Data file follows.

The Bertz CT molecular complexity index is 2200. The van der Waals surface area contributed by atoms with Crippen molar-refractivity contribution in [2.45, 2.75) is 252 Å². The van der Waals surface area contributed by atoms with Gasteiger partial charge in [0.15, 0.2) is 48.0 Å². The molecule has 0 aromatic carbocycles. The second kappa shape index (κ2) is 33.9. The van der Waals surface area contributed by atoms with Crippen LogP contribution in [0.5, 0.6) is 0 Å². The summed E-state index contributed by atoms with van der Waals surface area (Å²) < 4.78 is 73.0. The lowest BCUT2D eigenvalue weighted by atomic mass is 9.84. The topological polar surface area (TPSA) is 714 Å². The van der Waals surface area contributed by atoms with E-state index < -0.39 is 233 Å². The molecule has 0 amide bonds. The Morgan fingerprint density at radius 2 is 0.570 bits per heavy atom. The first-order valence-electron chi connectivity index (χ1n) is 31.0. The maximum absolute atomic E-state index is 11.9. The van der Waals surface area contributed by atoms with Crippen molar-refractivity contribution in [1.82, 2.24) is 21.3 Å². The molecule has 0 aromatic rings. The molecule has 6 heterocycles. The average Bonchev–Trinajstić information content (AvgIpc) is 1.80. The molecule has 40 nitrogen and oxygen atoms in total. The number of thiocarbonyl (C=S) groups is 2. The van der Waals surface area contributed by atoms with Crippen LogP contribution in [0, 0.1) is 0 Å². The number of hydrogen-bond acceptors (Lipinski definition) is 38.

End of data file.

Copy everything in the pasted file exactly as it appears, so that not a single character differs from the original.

The Bertz CT molecular complexity index is 2200. The van der Waals surface area contributed by atoms with Crippen molar-refractivity contribution in [2.45, 2.75) is 252 Å². The van der Waals surface area contributed by atoms with Gasteiger partial charge in [0.15, 0.2) is 48.0 Å². The molecule has 0 aromatic carbocycles. The second kappa shape index (κ2) is 33.9. The van der Waals surface area contributed by atoms with Crippen LogP contribution in [0.5, 0.6) is 0 Å². The summed E-state index contributed by atoms with van der Waals surface area (Å²) < 4.78 is 73.0. The lowest BCUT2D eigenvalue weighted by atomic mass is 9.84. The topological polar surface area (TPSA) is 714 Å². The van der Waals surface area contributed by atoms with E-state index < -0.39 is 233 Å². The molecule has 0 amide bonds. The Morgan fingerprint density at radius 2 is 0.570 bits per heavy atom. The first-order valence-electron chi connectivity index (χ1n) is 31.0. The maximum absolute atomic E-state index is 11.9. The van der Waals surface area contributed by atoms with Crippen molar-refractivity contribution in [1.82, 2.24) is 21.3 Å². The molecule has 0 aromatic rings. The molecule has 6 heterocycles. The average Bonchev–Trinajstić information content (AvgIpc) is 1.80. The molecule has 40 nitrogen and oxygen atoms in total. The number of thiocarbonyl (C=S) groups is 2. The van der Waals surface area contributed by atoms with Crippen LogP contribution in [0, 0.1) is 0 Å². The number of hydrogen-bond acceptors (Lipinski definition) is 38.